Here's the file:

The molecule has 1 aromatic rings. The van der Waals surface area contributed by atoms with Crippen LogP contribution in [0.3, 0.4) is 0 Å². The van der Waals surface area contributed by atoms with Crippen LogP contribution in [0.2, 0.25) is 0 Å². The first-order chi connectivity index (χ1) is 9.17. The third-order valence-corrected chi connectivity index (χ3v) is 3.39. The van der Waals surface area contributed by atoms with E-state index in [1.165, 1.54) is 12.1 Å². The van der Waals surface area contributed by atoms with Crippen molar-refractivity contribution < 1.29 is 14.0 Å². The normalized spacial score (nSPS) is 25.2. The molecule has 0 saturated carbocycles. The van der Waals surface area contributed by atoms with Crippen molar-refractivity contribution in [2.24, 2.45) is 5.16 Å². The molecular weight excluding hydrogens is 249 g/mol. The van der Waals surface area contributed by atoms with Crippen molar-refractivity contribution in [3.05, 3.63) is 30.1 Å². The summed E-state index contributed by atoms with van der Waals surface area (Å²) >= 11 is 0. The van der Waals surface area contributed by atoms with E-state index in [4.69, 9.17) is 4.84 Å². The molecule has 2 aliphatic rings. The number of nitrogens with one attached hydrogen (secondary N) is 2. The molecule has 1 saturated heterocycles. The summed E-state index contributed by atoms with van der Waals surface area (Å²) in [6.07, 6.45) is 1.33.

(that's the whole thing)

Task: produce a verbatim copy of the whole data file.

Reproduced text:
The molecule has 1 aromatic rings. The van der Waals surface area contributed by atoms with Crippen LogP contribution in [0.3, 0.4) is 0 Å². The van der Waals surface area contributed by atoms with Crippen LogP contribution in [0.2, 0.25) is 0 Å². The first-order chi connectivity index (χ1) is 9.17. The third-order valence-corrected chi connectivity index (χ3v) is 3.39. The van der Waals surface area contributed by atoms with E-state index in [1.165, 1.54) is 12.1 Å². The van der Waals surface area contributed by atoms with Crippen molar-refractivity contribution < 1.29 is 14.0 Å². The normalized spacial score (nSPS) is 25.2. The molecule has 0 saturated carbocycles. The van der Waals surface area contributed by atoms with Crippen molar-refractivity contribution in [2.24, 2.45) is 5.16 Å². The molecular weight excluding hydrogens is 249 g/mol. The van der Waals surface area contributed by atoms with Crippen molar-refractivity contribution in [3.05, 3.63) is 30.1 Å². The summed E-state index contributed by atoms with van der Waals surface area (Å²) >= 11 is 0. The van der Waals surface area contributed by atoms with E-state index in [4.69, 9.17) is 4.84 Å². The molecule has 2 aliphatic rings. The number of nitrogens with one attached hydrogen (secondary N) is 2. The molecule has 1 saturated heterocycles. The summed E-state index contributed by atoms with van der Waals surface area (Å²) in [6.07, 6.45) is 1.33.